Finally, whatever evidence emerges, will the Minister undertake to come back to the House very soon and ask her right hon. Friend the Leader of the House to arrange a debate on the whole question of road safety in relation to motorways? The increasing traffic on our road system puts many more people at risk, and we must be satisfied that there is sufficient protection for the traveller.

I thank the hon. Lady for what she has said. We shall, of course, give very careful attention to all aspects of this terrible tragedy.

The contraflow systems, which have clear separation between the carriageways, are far better than they used to be, but we shall not stop revising them if further revision is needed. I give the hon. Lady that assurance.

The earlier accident to which the hon. Lady referred occurred in totally different conditions, although it was not very far from the site of yesterday's accident.

I am told that the first indication of the roadworks 600 yd south of the site of the accident was about 1,500 yd before the roadworks, and not merely 600 yd as some press reports have suggested. Nevertheless, I shall consider the sufficiency of signing in these and other circumstances.

The enforcement of speed limits is a matter for my right hon. Friend the Home Secretary, and I am discussing these very matters with my hon. Friend the Minister of State, Home Office, who is here with me today.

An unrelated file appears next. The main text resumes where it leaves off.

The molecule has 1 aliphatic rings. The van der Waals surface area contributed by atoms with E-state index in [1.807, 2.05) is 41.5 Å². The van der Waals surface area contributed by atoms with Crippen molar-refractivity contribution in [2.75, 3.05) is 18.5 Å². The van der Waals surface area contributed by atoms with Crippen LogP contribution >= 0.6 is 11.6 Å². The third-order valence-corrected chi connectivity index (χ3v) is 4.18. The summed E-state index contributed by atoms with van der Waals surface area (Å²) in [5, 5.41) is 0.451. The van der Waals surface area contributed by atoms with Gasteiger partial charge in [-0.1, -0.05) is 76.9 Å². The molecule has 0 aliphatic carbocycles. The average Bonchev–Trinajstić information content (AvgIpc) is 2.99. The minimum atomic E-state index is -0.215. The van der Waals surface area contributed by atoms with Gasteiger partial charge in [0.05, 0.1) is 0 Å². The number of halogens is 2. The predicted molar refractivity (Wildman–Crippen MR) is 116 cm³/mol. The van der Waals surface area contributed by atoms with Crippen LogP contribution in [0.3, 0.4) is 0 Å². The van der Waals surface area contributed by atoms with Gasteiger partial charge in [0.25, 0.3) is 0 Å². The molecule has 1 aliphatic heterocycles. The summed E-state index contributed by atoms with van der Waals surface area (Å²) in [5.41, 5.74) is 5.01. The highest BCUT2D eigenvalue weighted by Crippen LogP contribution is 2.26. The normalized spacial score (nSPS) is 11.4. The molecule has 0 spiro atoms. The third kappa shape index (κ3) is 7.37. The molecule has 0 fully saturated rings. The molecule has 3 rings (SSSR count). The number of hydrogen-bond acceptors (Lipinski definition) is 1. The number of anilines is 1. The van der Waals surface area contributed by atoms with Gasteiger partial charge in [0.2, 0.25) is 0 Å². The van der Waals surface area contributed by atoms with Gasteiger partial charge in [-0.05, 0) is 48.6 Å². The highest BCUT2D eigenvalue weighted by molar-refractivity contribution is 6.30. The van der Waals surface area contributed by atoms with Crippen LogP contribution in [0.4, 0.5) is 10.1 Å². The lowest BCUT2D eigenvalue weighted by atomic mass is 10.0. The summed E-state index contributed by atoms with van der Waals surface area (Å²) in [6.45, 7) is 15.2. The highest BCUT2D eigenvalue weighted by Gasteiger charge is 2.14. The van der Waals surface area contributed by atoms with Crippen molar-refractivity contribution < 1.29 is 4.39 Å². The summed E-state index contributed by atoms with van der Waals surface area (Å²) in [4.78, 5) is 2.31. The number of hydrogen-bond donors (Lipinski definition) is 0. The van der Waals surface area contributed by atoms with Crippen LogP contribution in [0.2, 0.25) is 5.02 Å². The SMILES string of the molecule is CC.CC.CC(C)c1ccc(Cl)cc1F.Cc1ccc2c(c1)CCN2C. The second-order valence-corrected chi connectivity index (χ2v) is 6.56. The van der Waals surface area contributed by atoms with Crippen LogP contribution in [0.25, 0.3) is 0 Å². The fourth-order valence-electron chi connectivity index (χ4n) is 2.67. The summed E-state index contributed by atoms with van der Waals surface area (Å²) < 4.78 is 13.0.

This country has led the world in coach safety. In Europe we have been pressing for greater protection for those who travel by coach, and we shall continue to do so following the discussions in Europe in July on greater safety for coaches.

Roadworks are carried out where they are essential. In a sense, we are doing no more now than we were before, but essential repairs must be carried out, because there is nothing so unsafe as an unsafe surface. I intend to ensure that our road surfaces are safe, but I need the co-operation of drivers in this country. They must keep within the speed limits, slow down if weather conditions are unsuitable and keep a safe distance behind other vehicles, a distance which will be greater if the weather is inclement. It is also important that they use their lights and that they clean their lights before setting out on a journey.

Lastly, safety on motorways is better than on other roads. As I believe the hon. Lady knows, motorways are about seven times safer than other roads. Nevertheless, we shall examine every aspect of the matter.

I join in the expressions of sympathy. Does my hon. Friend agree that excessive speed kills? Was there a temporary speed limit in force at the site of the accident? Are temporary speed limits mandatory? If not, will my hon. Friend take steps to make sure that they are?